I didn’t like the look of installing the official Let’s Encrypt client and all of its dependencies on Slackware. Thankfully, there are a number of alternative ACME-protocol clients.
dehydrated appeals to me because it’s a Bash shell script and it’s easy to set up. However, getting started using the README and other documentation is a bit challenging to piece together.
So I’m documenting my process for my future reference and for anyone else who would like to get going quickly with a simple example.
If you’re running Slackware like me, then you’ll be happy to know there’s a SlackBuild for dehydrated. Installation looks like this:
$ sudo sbopkg -i dehydrated $ which dehydrated /usr/bin/dehydrated
Otherwise, you can clone the repo and install manually, which would look something like this (untested):
$ git clone https://github.com/lukas2511/dehydrated.git $ sudo cp dehydrated/dehydrated /usr/bin/
Dehydrated looks for a config file in several locations, including
Let’s create one:
# cat > /etc/dehydrated/config CA="https://acme-staging.api.letsencrypt.org/directory" CHALLENGETYPE="http-01" WELLKNOWN="/var/www/htdocs/.well-known/acme-challenge" CONTACT_EMAIL="email@example.com"
Let’s take this config line-by-line:
CAis the certificate authority URL - notice that we’re going to start with "staging" to test our setup before we move to the real deal
CHALLENGETYPEis the method we want to use to verify we own this domain.
http-01will look for a specific URL on our web server. The alternative is
dns-01, which requires us to edit our DNS zone file
WELLKNOWNis used in conjunction with the
http-01challenge type. It is the directory to which dehydrated should write the challenge file. In our simple example, we’re getting a certificate for one domain with a single web root (at
.well-known/acme-challengeURL is where Let’s Encrypt will be looking, so this setting will put the file right where its expecting it. Getting certificates for more than one domain on the same server will require just a little bit more work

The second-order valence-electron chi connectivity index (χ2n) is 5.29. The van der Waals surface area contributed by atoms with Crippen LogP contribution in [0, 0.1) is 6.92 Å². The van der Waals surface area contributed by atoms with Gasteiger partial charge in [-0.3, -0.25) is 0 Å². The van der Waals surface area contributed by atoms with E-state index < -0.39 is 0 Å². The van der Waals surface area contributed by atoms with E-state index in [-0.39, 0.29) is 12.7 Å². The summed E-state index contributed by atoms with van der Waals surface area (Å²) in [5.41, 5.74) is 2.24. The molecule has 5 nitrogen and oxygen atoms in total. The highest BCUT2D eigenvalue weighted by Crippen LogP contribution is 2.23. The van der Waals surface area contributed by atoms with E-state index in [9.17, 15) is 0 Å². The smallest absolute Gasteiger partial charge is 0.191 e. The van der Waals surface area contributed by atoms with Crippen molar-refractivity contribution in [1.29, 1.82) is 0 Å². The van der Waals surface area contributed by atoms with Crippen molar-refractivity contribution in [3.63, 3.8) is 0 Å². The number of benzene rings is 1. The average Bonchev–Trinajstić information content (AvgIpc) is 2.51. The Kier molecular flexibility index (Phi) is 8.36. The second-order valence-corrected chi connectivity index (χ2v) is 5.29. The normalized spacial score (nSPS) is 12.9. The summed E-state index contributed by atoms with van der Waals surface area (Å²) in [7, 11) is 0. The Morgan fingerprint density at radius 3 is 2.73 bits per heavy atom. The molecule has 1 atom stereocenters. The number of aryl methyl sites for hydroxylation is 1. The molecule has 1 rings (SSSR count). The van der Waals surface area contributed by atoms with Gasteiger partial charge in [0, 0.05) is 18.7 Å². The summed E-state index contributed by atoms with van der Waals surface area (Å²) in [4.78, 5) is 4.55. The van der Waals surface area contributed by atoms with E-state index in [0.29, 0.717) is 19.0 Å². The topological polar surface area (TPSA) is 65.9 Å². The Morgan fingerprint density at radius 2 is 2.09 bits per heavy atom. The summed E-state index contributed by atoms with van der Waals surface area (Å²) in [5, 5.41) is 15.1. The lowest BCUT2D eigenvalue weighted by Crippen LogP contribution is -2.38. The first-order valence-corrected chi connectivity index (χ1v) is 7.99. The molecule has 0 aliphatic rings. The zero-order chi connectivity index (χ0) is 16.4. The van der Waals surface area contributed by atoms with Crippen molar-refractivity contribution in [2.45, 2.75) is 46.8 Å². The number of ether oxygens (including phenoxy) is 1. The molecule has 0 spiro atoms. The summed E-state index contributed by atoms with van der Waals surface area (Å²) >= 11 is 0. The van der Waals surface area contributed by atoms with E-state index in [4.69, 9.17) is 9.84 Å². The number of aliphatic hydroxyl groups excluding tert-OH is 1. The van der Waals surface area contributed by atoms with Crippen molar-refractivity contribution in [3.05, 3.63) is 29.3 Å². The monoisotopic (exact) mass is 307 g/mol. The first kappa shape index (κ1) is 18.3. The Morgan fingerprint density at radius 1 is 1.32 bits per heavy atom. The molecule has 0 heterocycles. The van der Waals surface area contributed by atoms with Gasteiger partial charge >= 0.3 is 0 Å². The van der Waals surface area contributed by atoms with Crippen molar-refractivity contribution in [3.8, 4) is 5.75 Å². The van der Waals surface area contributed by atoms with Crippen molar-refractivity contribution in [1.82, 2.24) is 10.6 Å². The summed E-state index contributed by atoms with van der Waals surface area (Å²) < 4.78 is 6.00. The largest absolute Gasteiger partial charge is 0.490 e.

CONTACT_EMAILis where Let’s Encrypt will send an expiration email if your certificate is about to expire and hasn’t been renewed
We also need to specify which domains for which to request certificates. There’s another file for that:
# cat > /etc/dehydrated/domains.txt example.com www.example.com
That one’s easy. You can have just a single domain name, or you can add some subdomains on the same certificate by putting them on the same line (
example.com www.example.com). Blank lines and comments (
#) are ignored.
If you have multiple domains on this server, you can specify them on separate lines. (You’ll probably also need to do some server trickery to get them all to work with the
WELLKNOWN path above.)
Prepare for the http-01 challenge
To meet Let’s Encrypt’s verification challenge, dehydrated is going to try to write a specifically-named file to our above
The path will need to exist:
$ mkdir -p /var/www/htdocs/.well-known/acme-challenge
We also need Apache to be able to read the file in order to serve it for the challenge:
$ sudo chgrp -R apache /var/www/htdocs/.well-known
Do a test run
Now we can run dehydrated:
$ sudo dehydrated -c
-c option stands for "cron" and is pretty much the
dehydrated universal register/renew operation (it’s also how you’ll be running the command as a
cron job to automatically renew later).
If the challenge fails, you may need to check your Apache configuration.
For example, I’d forgotten to add a
<VirtualHost> directive entry for the
www subdomain at
The challenge had passed for
saltwheel.org, but all I kept seeing was the error and assumed I’d missed a dehydrated configuration parameter somewhere.
If all goes well, there will be no errors and you will actually have a test/staging certificate from Let’s Encrypt!